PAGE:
Another perk to the Kuala Teriang Kampung Stay is their abundance of restaurant and café options. From Traditional Malay to western fare like mom used to make, you will find it in this eclectic village. The following recommendations offer good food, kampung ambience and friendly service. You will also find them keeping regular hours of operation in lieu of an ‘open when we feel like it’ schedule. So even if you aren’t staying in the village, you can count on these folks to be open when they say they will be open.
You can’t miss Kuala Teriang Roti as they are located at the T-Junction at the entrance to the kampung. They specialize in delicious Roti Canai and an array of Malay dishes. Open daily from sunrise to sunset (closed on Fridays).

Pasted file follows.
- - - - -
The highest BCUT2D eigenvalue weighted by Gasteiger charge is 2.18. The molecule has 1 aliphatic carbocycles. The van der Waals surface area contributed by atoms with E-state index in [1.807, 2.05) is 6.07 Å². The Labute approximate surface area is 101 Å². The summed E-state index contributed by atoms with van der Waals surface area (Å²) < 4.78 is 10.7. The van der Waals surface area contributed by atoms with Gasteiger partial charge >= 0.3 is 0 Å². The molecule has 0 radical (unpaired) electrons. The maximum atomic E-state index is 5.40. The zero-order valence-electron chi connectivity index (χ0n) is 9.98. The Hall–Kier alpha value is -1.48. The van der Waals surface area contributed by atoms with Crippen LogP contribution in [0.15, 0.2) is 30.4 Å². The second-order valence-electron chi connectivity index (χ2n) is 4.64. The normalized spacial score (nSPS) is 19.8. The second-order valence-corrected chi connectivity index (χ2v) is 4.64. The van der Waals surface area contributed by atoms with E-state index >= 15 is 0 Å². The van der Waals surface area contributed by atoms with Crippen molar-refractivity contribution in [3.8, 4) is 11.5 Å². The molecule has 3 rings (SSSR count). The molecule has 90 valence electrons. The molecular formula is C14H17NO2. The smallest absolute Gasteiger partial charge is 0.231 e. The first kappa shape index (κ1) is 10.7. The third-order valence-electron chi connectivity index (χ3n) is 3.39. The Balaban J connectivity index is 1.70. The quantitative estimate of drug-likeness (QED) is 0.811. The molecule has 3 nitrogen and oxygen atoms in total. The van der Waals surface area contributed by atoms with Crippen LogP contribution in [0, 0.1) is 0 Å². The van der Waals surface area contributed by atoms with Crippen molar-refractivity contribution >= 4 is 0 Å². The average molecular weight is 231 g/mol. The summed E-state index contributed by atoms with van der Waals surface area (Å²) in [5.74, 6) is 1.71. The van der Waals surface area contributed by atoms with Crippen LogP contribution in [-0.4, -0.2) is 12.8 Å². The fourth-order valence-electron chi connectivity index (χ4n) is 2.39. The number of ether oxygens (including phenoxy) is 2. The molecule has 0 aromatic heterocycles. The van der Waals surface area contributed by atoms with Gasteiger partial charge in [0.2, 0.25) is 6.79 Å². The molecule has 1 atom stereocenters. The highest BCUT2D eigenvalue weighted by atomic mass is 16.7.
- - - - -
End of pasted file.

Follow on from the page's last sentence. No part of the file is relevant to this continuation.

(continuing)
The family owned and operated Restoran Haji Jit is located seaside directly across the street from the Kuala Teriang Polis Station. Serving traditional Malay café cuisine with a strong Thai influence Haji Jit has been serving the community for more than decade. Their Tom Yum is excellent and can be ordered with plenty of fresh chicken or seafood. Their mixed vegetables (Sayur Campur) are suitable for vegetarians and one of my favorites. Haji Jit is the only Malay restaurant in Kuala Teriang with a seaside sunset view. They keep their beachfront clean and picture perfect, which makes for an excellent Instagram shot. Open daily from 7am until 10pm (open half days on Fridays).